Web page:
Wednesday, July 07, 2010

Supreme Court Declines to Hear Vatican Claim of Sovereign Immunity in Sex Abuse

I was traveling last week and did not realize until I returned that the Vatican has suffered a significant legal setback in it's claim to sovereign immunity from U.S. prosecution for the actions of pedophile priests and of bishops who repeatedly reassigned them and hid their crimes from local prosecutors.

I first became aware of the development as one of several listed by National Catholic Reporter Senior Correspondent John Allen Jr. in a July 2nd analysis entitled Seven Days That Shook the Vatican. Allen noted "A decision by the Supreme Court in the United States to allow a sex abuse lawsuit against the Vatican in Oregon to proceed, and the filing of a new lawsuit against the Vatican (as well as the Salesian order) in Los Angeles just two days later."

A Google search led me to more specific coverage, including articles in Reuters and The Huffington Post. The articles said that a lower court in Oregon had held that the case met one of the exceptions to the Foreign Sovereign Immunities Act of 1976. An appeals court had agreed, ruling that the plaintiff in the case had sufficiently alleged that the priest charged in the civil suit was "an employee of the Vatican acting within the scope of his employment under Oregon law." The Supreme Court declined to hear the Vatican's appeal of the rulings by the two lower courts.

Jeffrey Lena, the Vatican's attorney for all sex abuse claims naming it in the United States, tried to spin the development as positively as possible, telling Catholic News Agency that the decision was not on the merits of the case and that the Supreme Court rejection merely meant that the case was being returned to the Oregon court to hear other defenses.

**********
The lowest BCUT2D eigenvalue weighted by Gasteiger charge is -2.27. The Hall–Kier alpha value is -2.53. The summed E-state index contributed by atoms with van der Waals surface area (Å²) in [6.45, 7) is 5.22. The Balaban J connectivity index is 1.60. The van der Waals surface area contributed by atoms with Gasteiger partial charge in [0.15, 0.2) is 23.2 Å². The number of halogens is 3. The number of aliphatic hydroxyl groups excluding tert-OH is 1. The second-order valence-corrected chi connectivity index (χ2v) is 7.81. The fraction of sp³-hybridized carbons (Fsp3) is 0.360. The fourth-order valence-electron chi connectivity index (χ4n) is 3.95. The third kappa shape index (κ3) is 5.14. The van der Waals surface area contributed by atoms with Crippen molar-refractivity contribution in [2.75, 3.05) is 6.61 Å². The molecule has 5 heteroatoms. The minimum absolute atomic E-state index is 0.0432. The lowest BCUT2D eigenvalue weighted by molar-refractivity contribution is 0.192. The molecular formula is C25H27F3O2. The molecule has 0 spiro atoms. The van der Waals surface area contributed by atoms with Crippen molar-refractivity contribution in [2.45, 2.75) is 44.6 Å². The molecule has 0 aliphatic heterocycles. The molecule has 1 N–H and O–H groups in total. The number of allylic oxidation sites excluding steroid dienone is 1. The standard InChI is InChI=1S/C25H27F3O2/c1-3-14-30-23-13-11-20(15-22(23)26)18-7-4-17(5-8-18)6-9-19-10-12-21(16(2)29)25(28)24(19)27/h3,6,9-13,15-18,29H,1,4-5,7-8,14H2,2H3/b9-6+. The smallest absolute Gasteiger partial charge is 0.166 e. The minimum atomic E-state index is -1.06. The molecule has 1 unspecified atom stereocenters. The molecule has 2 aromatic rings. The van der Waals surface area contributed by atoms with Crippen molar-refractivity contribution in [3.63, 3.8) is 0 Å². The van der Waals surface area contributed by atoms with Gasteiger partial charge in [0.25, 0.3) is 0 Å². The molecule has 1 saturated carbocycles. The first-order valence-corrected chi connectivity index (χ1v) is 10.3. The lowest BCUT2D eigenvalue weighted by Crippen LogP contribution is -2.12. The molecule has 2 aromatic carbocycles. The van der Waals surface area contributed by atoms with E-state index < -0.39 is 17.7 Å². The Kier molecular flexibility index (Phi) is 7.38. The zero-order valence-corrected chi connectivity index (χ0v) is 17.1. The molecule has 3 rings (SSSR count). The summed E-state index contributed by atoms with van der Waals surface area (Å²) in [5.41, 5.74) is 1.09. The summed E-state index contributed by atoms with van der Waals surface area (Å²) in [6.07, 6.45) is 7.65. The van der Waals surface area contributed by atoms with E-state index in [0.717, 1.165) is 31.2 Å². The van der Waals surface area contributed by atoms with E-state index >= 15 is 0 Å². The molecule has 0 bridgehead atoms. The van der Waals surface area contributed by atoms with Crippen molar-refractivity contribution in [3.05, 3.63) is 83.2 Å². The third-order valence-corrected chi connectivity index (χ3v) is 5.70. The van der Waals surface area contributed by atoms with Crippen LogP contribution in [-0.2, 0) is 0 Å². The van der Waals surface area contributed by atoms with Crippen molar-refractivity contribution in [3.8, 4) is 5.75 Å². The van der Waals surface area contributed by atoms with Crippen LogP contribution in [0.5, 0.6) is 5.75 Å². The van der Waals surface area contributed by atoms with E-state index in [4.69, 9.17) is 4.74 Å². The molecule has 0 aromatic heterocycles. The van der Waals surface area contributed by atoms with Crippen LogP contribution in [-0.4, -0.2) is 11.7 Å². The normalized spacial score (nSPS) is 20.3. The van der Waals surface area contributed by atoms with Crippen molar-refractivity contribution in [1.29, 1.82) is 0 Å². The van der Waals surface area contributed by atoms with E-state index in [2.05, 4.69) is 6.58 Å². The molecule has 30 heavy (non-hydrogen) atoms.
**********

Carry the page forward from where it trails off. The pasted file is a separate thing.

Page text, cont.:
This, however, minimizes the significance of the development drastically. Sovereign immunity has been one of the pillars of the Vatican defense for several years, and this case marks the first time the courts have called the Vatican claim bogus. Having lost all the way to the Supreme Court in the Oregon case, the Vatican ought to assume that it will face similar losses in others.

As observed here before, the claim that priests and bishops do not function as employees of the Vatican does not comport with reality in parishes and chancery offices around the globe. It is disingenuous for the Vatican's attorney to push such a claim, and all it does is fuel the public perception that the Vatican has something to hide. The Vatican needs to abandon the claim and own up to its civil and criminal liability for child abuse.

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